Have Card, Will Travel


Now that I had SB and she had proven herself to be road worthy, I wanted to really put her to the test. Also, with my recent last birthday, I could now purchase a senior lifetime national park card, thus ending the annual card fees. The only thing I had to determine was whether there were any parks I hadn’t already visited that I could make happen in a weekend. Then, I remembered that I had not visited the Grand Teton National Park even though it had been just a few miles away from Yellowstone National Park during my northwestern United States in 2014 and didn’t realize how close I was at the time.

The drive to Grand Teton was over 900 miles each way, and I was going to drive the round trip in basically two days! Plus, I was considering the possibility of a brief stop at Yellowstone–this would depend on how soon I finished at Grand Teton and how tired I was.

I got underway Friday evening after rush hour and drove all night. Most of the drive is straight down I-80 West, then US 191 took me the rest of the way into Jackson, Wyoming. Since I was driving all night, there wasn’t much to photograph, except the border sign that you can barely see through all the dead insects on SB’s windshield. I finally hit my “wall” and pulled over to close my eyes for a few minutes. When I woke up from my nap, I was astonished at the view of the sun rising over the mountains. I tried to capture it using the panoramic option on my phone’s camera. This would prove to be the first of several panoramic shots I would take during the trip.

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Between the continuing virus alerts and what I was hoping was the normal off-season, Jackson, which is the closest town to the park, was busy but not overwhelmingly crowded. I got breakfast and headed to the park. I thought about filling up before I left town and would come to regret not doing so before the day was over.The weather was spectacular, warm enough to move around without need of more than a light jacket and was clear and sunny.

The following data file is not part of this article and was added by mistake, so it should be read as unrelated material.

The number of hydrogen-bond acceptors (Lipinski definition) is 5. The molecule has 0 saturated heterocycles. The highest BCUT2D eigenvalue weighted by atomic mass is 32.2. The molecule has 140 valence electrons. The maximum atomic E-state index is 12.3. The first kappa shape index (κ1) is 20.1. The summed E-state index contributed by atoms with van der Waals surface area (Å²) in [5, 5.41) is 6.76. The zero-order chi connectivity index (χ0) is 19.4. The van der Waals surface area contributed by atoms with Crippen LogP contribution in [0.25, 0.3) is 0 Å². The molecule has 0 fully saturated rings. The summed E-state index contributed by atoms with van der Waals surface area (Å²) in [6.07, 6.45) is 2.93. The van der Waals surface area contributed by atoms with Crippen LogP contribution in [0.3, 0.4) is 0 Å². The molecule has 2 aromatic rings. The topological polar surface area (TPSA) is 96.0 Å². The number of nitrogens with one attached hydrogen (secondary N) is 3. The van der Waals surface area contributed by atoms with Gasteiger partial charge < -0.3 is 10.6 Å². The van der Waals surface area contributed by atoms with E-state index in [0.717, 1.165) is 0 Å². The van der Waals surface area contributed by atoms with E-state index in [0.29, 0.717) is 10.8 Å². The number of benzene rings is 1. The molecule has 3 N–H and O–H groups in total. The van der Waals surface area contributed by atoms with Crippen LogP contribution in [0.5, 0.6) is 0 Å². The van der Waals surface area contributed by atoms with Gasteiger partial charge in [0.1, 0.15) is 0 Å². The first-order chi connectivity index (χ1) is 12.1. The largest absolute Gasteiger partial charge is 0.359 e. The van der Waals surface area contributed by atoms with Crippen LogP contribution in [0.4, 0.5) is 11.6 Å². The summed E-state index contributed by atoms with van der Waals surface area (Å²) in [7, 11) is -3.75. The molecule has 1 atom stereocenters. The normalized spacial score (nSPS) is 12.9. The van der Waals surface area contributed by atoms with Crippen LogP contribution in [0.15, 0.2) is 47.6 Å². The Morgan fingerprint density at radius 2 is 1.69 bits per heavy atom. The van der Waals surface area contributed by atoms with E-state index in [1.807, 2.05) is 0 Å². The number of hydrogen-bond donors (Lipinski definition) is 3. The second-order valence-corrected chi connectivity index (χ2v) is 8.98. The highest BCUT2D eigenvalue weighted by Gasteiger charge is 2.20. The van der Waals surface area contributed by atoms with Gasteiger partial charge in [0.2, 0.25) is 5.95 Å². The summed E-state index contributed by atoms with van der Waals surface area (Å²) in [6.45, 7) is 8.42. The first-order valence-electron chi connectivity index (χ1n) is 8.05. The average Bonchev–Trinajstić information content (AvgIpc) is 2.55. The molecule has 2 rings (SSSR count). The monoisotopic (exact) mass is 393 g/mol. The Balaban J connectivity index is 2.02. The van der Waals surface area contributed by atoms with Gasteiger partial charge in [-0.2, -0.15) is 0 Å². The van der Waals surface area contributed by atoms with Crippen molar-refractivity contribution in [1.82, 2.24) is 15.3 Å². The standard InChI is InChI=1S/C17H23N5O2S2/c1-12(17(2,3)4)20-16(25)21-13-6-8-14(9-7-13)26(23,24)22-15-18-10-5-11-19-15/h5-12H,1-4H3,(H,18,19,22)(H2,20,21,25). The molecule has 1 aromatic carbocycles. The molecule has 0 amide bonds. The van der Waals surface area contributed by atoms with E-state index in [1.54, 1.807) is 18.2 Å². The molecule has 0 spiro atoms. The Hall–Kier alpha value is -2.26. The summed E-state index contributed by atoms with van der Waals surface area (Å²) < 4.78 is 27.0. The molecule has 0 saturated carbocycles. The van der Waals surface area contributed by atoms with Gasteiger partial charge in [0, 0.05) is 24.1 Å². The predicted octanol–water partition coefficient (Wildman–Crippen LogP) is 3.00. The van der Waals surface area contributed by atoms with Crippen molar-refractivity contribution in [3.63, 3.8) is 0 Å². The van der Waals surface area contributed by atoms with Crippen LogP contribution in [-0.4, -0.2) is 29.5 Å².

Speaking of which, there are two things one should keep in mind visiting a national park: one, make sure your gas tank is full before entering the park, and two, make your first stop the visitors’ center and talk to the range on duty about the best options for things to do during the time you plan to be in the park, whether for a few hours or a few days.

I limited my time at the visitors’ center to just long enough to get instructions, a new decal for my walking stick, and my new lifetime park entry card. This would be my only direct contact with anyone because I was trying to maintain social distance. The park was lovely, and the day was clear and warm, especially for early October in the mountain. The fall foliage was stunning. I tried to capture the scenery as best as I could.

I took several panoramic pictures as well to try to capture the scope of the terrace. One was selected to post here:

 

 

 

It was late afternoon by the time I finished at Grand Teton. Just enough time to make the short drive to Yellowstone. I’d hoped that I would pass a gas station along the way, but no such luck. I was down to a third of a tank of gas by the time I entered the park, no where near the amount of gas I should have had entering a park as big as Yellowstone. The park range had suggested I visit a waterfall in the midst of the park. Early in, I saw a female moose grazing along the side of the road. I didn’t hang around for long, however, to avoid making the moose mad and tempting her to charge SB.

The route took me further and further away from the site where a gas station was located. If I was driving RB, I would have had a good sense of how close to empty I really was, but with SB, I didn’t know whether empty was truly empty and didn’t want to find out the hard way. Additionally, it was getting dark, and I was getting a bad feeling about the notion of continuing along the way I was going. Seeing the waterfall just wasn’t worth running out of gas in the middle of the park, so I turned around and drove to the complex where I could gas up. Of course, I had to pay for the convenience.

I thought about staying in Jackson overnight and making another try at Yellowstone in the morning, but I had a thousand miles of road to drive on Sunday and decided it wasn’t a good idea.

The drive back was fairly uneventful except a point where I hadn’t realized that SB’s cruise control was off, and she was cruising down I-80 at 101 miles per hour. I got her down to closer to the posted speed limit just minutes before driving by a highway patrol person. WHEW!! I also took pictures of signs marking the Continental Divide.

SB fared very well on the journey and proved that the name, the Silver Bullet, aptly suited her.

So, Silver Bullet–or SB–it is.